We’ve lived so long under the spell of hierarchy—from god-kings to feudal lords to party bosses—that only recently have we awakened to see not only that “regular” citizens have the capacity for self-governance, but that without their engagement our huge global crises cannot be addressed. The changes needed for human society simply to survive, let alone thrive, are so profound that the only way we will move toward them is if we ourselves, regular citizens, feel meaningful ownership of solutions through direct engagement. Our problems are too big, interrelated, and pervasive to yield to directives from on high.
—Frances Moore Lappé, excerpt from Time for Progressives to Grow Up

Thursday, October 2, 2014

Obama Targets Free Expression

Click here to access article by Stephen Lendman from Uncommon Thought Journal.

This whole article is total nonsense, nonsense written by an American liberal who otherwise offers many good critiques about the political direction of US society. It also illustrates how conventional thinking can lead one down to various (political) dead ends such as cynicism, voting for the other party, dropping out of all political action, etc. In contrast to conventional thinking which caused him to write such nonsense, a class analysis (capitalist, middle, and working class), which I use throughout my commentaries, offers a powerful understanding of the hows and whys of political events that happen in our capitalist world. 

The fact that a class analysis is missing from conventional thinking is testimony to the powerful actions of modern capitalist indoctrination agencies. Capitalists who enjoy enormous power and benefits from their system learned a long time ago that a class analysis must be purged from the thinking of its subjects, and replaced by superficial, formalistic thinking which obscures how the system actually works.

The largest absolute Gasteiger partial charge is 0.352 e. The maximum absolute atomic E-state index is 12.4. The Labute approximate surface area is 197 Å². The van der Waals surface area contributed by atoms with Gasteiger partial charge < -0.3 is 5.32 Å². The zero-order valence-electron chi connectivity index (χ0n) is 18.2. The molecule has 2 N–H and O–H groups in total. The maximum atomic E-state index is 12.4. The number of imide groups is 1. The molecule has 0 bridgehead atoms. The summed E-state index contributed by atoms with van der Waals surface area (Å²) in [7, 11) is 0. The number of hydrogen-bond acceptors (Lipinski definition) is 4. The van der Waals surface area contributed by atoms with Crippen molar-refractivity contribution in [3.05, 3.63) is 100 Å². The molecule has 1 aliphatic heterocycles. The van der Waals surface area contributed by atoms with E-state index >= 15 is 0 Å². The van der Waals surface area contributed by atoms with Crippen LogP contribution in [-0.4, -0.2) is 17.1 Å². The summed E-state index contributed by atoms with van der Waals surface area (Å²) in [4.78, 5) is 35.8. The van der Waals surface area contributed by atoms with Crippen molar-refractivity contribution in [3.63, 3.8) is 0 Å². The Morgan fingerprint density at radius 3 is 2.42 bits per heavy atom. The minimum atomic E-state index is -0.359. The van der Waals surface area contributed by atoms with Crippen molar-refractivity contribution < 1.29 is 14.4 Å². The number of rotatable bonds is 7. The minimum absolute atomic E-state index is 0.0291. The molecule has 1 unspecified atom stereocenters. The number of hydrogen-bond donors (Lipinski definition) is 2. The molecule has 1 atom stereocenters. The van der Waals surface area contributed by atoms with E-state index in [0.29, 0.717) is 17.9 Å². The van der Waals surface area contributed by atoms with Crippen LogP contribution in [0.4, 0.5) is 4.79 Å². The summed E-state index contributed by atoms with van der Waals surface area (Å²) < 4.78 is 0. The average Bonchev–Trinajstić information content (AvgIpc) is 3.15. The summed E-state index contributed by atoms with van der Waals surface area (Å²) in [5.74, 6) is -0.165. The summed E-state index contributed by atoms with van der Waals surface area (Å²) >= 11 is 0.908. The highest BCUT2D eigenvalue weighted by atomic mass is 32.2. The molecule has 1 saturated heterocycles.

Capitalism inherently promotes inequality which the recent French economist Thomas Piketty argued so well in his recent tome Capital in the Twenty-First Century that it created quite an embarrassed stir in capitalist circles. Capitalist ruling classes have always had to hide their system behind rhetoric that claims the system's legitimacy is based on the "rule of law": courts, "due process", representative governments, and constitutions that promise freedom of speech, a free press, and all sorts of human rights. Thus the power that the concentration of wealth based on private ownership of the economy provides people and corporations as well as the inherent tendency toward inequality must be suppressed in their institutions of indoctrination: media, schools, and entertainment.